The first photo is the California adult, and the second photo is the Florida version of the adult. It is much paler on the breast and head. click ‘next’ once

There is a large (14.5”) species of wild pigeon in the west, the Band-tailed Pigeon (Patagioenas fasciata). This bird normally occurs at higher elevations, but I have seen it in Carmel in the tops of tall pine trees. One day, as we were sitting on the balcony of our room, a pair of them landed on some wires several streets away. I raced to get my camera, but the tripod was in the car in the parking garage. I propped the big lens across the back of a patio chair and got a couple of photos before they flew off.

This pigeon is unique in North America in having yellow legs and bill. The rest of this family has pink legs and bills. Superficially, he looks like a Rock Pigeon, but he has a white collar on the back of his neck and a white terminal band on the tail.

Lastly, the Brown Creeper (Certhia americana). This is the only New World member of this family. He is a small brown bird with curved beak that climbs upwards on a tree trunk. He probes for insect in the bark crevices. He lands near the bottom of a tree and ascends. He uses his stiff tail as a prop similar to a woodpecker. Here are a couple of photos of 2 different birds. click ‘next’ once

The last bird is an interesting one. I have never seen the Hermit Warbler (Dendroica occidentalis). It is a western species, and I have looked for it numerous times. It occurs at elevation. There is a 1000’ peak just outside Monterey that is home to this bird. Also, in winter in Monterey, there is a closely related species with very similar coloration, the Townsend’s Warbler.

I went to the location to try once again for the Hermit Warbler. I finally found a mixed flock of chickadees, kinglets etc feeding in the pines and suddenly saw a flash of yellow suggesting a warbler. I got my camera on it and started taking photos. As I was looking at the bird through the lens, it looked like a female Townsend’s Warbler. That was my impression back in the motel room reviewing the pictures on the camera LCD screen.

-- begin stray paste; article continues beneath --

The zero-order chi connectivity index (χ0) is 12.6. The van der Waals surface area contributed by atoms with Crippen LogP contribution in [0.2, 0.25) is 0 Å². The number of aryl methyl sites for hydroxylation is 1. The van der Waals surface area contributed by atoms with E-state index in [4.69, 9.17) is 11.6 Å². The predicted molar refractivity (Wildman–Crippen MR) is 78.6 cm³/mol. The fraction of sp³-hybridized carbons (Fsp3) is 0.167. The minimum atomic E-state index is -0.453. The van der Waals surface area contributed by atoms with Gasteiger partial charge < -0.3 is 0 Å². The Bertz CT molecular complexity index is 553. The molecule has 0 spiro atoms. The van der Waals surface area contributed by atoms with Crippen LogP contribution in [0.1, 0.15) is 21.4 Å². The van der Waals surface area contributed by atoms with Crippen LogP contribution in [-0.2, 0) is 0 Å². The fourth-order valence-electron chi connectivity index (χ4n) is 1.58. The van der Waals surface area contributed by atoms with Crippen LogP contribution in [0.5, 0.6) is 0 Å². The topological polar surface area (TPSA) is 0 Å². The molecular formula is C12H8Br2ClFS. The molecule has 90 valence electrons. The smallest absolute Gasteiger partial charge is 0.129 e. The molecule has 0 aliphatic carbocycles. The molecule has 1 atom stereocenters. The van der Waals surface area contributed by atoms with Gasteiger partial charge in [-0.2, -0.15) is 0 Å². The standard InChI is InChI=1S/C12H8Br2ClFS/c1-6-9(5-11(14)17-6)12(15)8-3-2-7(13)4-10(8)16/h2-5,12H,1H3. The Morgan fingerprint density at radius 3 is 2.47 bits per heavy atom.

When I got back home and started processing the photos, I then thought that it might just be my long sought Hermit Warbler (female). I sent the photos to my Monterey guide Rick Fournier, and he said that it actually is a hybrid Townsend’s x Hermit female. I will post all 4 photos and his explanation for those birders who are interested. It is a listed hybrid in both National Geographic and Sibley field guides. He has never seen this bird before! There are several eastern warbler hybrids – Brewster’s and Lawrence’s warbler that are both hybrids between Blue-winged and Golden-winged warblers. I have not seen either of these.

So I didn’t get my lifer Hermit Warbler, but I got any interesting bird that is probably much less common. Can I count it as ½ a bird for my life list?? LOL

Here are 2 of the 4 photos. I’ll post all 4 on the web site for your perusal. Below the photos is Rick Fournier’s explanation of why this is a hybrid. click ‘next’ 3 times

Discussion re: Hybrid Hermit x Townsend’s

Great photograph! Upon close inspection, I believe this to be a female Townsend's X Hermit hybrid, for a couple of reasons. Your photos clearly show extensive streaking along the flanks, a couple of photos show some faint yellow developing below the throat, the head pattern superficially resembles a Townsend's and the upperparts are pretty heavily streaked.

Check a Hermit and you'll notice that the flanks are plain, no yellow below the throat and lite streaking on the back. The facial pattern is dusky around the auriculars but not as dominate as this bird.

Thanks for sharing.

Rick Fournier
Monterey Birding Adventures

Happy birding and photography,

David McDonald

photos copyright 2006 - 2008 David McDonald